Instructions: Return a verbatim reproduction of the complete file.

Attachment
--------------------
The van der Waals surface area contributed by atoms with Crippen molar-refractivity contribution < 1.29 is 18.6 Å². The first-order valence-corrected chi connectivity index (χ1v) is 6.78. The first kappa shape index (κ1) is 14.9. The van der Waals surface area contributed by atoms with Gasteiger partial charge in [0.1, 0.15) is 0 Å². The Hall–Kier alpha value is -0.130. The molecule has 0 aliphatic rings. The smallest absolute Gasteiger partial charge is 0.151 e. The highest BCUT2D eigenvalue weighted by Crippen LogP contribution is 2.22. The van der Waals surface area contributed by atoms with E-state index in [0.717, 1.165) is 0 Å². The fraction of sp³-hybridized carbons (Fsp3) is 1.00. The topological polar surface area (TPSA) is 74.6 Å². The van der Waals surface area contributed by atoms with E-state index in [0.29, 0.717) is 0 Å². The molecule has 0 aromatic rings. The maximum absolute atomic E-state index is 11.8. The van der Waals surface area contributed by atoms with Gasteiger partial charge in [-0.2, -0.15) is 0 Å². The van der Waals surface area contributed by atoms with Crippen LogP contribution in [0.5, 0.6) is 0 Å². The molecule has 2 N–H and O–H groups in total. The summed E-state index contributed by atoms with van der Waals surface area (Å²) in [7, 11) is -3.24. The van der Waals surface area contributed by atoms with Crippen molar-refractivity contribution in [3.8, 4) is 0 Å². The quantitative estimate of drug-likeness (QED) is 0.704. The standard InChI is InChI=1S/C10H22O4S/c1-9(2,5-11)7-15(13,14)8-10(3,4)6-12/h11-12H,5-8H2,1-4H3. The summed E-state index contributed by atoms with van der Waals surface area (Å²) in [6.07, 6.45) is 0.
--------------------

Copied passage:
The van der Waals surface area contributed by atoms with Crippen molar-refractivity contribution < 1.29 is 18.6 Å². The first-order valence-corrected chi connectivity index (χ1v) is 6.78. The first kappa shape index (κ1) is 14.9. The van der Waals surface area contributed by atoms with Gasteiger partial charge in [0.1, 0.15) is 0 Å². The Hall–Kier alpha value is -0.130. The molecule has 0 aliphatic rings. The smallest absolute Gasteiger partial charge is 0.151 e. The highest BCUT2D eigenvalue weighted by Crippen LogP contribution is 2.22. The van der Waals surface area contributed by atoms with E-state index in [0.717, 1.165) is 0 Å². The fraction of sp³-hybridized carbons (Fsp3) is 1.00. The topological polar surface area (TPSA) is 74.6 Å². The van der Waals surface area contributed by atoms with E-state index in [0.29, 0.717) is 0 Å². The molecule has 0 aromatic rings. The maximum absolute atomic E-state index is 11.8. The van der Waals surface area contributed by atoms with Gasteiger partial charge in [-0.2, -0.15) is 0 Å². The van der Waals surface area contributed by atoms with Crippen LogP contribution in [0.5, 0.6) is 0 Å². The molecule has 2 N–H and O–H groups in total. The summed E-state index contributed by atoms with van der Waals surface area (Å²) in [7, 11) is -3.24. The van der Waals surface area contributed by atoms with Crippen molar-refractivity contribution in [3.8, 4) is 0 Å². The quantitative estimate of drug-likeness (QED) is 0.704. The standard InChI is InChI=1S/C10H22O4S/c1-9(2,5-11)7-15(13,14)8-10(3,4)6-12/h11-12H,5-8H2,1-4H3. The summed E-state index contributed by atoms with van der Waals surface area (Å²) in [6.07, 6.45) is 0.